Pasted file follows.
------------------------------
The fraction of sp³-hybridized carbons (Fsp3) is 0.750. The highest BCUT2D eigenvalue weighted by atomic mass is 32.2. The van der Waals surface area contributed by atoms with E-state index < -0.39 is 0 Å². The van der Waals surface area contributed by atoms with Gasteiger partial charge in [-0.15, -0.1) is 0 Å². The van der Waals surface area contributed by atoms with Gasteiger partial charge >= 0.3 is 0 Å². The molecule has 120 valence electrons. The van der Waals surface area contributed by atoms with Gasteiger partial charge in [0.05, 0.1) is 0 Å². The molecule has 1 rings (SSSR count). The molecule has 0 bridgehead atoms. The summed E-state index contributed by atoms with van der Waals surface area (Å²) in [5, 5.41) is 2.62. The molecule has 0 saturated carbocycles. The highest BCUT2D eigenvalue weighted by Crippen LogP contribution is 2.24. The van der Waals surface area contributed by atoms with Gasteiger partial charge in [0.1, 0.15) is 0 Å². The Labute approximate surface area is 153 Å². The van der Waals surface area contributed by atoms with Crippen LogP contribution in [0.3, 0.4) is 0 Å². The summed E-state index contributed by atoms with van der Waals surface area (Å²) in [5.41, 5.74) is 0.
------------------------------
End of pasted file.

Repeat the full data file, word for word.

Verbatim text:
The fraction of sp³-hybridized carbons (Fsp3) is 0.750. The highest BCUT2D eigenvalue weighted by atomic mass is 32.2. The van der Waals surface area contributed by atoms with E-state index < -0.39 is 0 Å². The van der Waals surface area contributed by atoms with Gasteiger partial charge in [-0.15, -0.1) is 0 Å². The van der Waals surface area contributed by atoms with Gasteiger partial charge >= 0.3 is 0 Å². The molecule has 120 valence electrons. The van der Waals surface area contributed by atoms with Gasteiger partial charge in [0.05, 0.1) is 0 Å². The molecule has 1 rings (SSSR count). The molecule has 0 bridgehead atoms. The summed E-state index contributed by atoms with van der Waals surface area (Å²) in [5, 5.41) is 2.62. The molecule has 0 saturated carbocycles. The highest BCUT2D eigenvalue weighted by Crippen LogP contribution is 2.24. The van der Waals surface area contributed by atoms with Gasteiger partial charge in [0.1, 0.15) is 0 Å². The Labute approximate surface area is 153 Å². The van der Waals surface area contributed by atoms with Crippen LogP contribution in [0.3, 0.4) is 0 Å². The summed E-state index contributed by atoms with van der Waals surface area (Å²) in [5.41, 5.74) is 0.